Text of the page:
This came days after the Nigerian maverick rapper, M.I Abaga, announced his engagement to the internationally-recognised strategist, Eniola Mafe. Abaga is forty years old, and Mafe is 37…

By Sybil Fekurumoh

On average, the age at first marriage according to The World’s Women 2015 is 25 years for women and 29 years for men. But in Africa, cultural and religious institutions recognise acceptable ages for women to get married as, at least the legal age of 18 years, and the prime being the 20s. Anything older, and it appears that the female has passed her prime. For men, it is not so specified, and they may be allowed the leeway to choose to get married only when they are ready, even up to 40 years. It is believed that men can wait until they are mentally ready before making the big decision.

Many, however, forget that marriages are life-long decisions that should build ties between two compatible individuals; a union one ventures into from choice rather than a fulfilment of societal obligations or milestone achievement. The decision to wait should supersede societal expectations for individuals.

However, there has been an increasing change in the age of first marriage, especially in Africa.

In January 2022, the 42-year-old Nigerian movie director and producer, Kemi Adetiba, got engaged to the Ghanaian-Nigerian creative, Oscar Heman-Ackah.  Similarly, 46-year-old Nigerian actress, Rita Dominic, announced her engagement to her fiance, Fidelis Anosike. This came days after the Nigerian maverick rapper, M.I Abaga, announced his engagement to the internationally-recognised strategist, Eniola Mafe. Abaga is forty years old, and Mafe is 37.

It seemed like the season for love declarations and engagements for Nigerian celebrities, and I find this a positive representation, especially as celebrities can easily become role models for ordinary and regular folks to emulate.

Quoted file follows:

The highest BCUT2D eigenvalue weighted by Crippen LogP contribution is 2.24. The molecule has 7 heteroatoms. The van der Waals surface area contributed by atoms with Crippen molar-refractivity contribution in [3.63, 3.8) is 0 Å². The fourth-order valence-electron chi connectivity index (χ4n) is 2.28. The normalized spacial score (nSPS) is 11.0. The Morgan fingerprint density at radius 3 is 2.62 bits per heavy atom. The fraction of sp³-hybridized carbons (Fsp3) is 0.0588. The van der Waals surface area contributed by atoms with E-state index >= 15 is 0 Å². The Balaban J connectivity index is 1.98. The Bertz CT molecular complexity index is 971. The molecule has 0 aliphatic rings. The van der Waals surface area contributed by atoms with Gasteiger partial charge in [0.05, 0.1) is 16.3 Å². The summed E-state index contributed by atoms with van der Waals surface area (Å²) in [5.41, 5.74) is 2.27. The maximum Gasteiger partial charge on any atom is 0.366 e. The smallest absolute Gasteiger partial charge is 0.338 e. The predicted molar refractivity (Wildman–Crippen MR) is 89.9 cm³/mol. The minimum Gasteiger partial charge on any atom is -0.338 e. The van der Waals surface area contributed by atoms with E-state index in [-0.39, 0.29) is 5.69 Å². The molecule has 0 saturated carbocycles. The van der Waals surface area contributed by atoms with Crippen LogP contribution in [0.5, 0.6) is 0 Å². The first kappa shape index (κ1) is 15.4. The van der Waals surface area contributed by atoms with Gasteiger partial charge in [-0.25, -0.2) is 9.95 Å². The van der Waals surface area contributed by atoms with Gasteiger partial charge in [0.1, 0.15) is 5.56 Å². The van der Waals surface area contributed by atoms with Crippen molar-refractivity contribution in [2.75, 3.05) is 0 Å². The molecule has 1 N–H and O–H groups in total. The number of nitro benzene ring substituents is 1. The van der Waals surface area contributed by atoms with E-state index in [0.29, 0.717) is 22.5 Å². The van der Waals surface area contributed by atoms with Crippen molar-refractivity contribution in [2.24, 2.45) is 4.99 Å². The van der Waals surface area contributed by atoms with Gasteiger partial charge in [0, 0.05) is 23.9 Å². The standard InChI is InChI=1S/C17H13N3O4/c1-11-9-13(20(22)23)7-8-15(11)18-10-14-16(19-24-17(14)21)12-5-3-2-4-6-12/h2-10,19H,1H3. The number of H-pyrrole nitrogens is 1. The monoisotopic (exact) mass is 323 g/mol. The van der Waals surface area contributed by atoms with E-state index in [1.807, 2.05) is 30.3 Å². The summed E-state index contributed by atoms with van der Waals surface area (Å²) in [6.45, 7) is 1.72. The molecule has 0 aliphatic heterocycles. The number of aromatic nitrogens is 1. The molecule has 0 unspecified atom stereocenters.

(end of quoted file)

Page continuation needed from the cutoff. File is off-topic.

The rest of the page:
In Africa, individuals usually ponder with dread on the thought of growing older. Asides the responsibilities and black taxes that come with growing older, the chances of gaining employment and job opportunities reduce with age. The other day, I made a casual joke about being past the official age for an entry-level job in a bank in Nigeria. For persons older than 40, there may be concerns about health, having a lack of skill, stereotype about not being digital or tech-savvy, or being difficult to train. And when it comes to marriage, the stereotype increases for older unmarried individuals.

Age stereotyping, age shaming, or ageism is the discrimination of others or against oneself based on age. While sometimes the stereotypes may be positive, such as being older and wiser, there are also the negative stereotypes of being out of style, or incompetent.

Many people have been at the mercy of trolls on and off the Internet. People have formed opinions about getting older and being unmarried. From personal experience these days, during reunions with old acquaintances, people first ask about my marital status before asking about my other accomplishments. One even made a comment about a “ticking biological clock.” While, for some, especially women who have passed their mid-20s, this may become a reason for concern, many are now opting to wait till a later time to get married. A study suggests that people who marry at a later age build longer-lasting marriages than others that marry at an earlier age.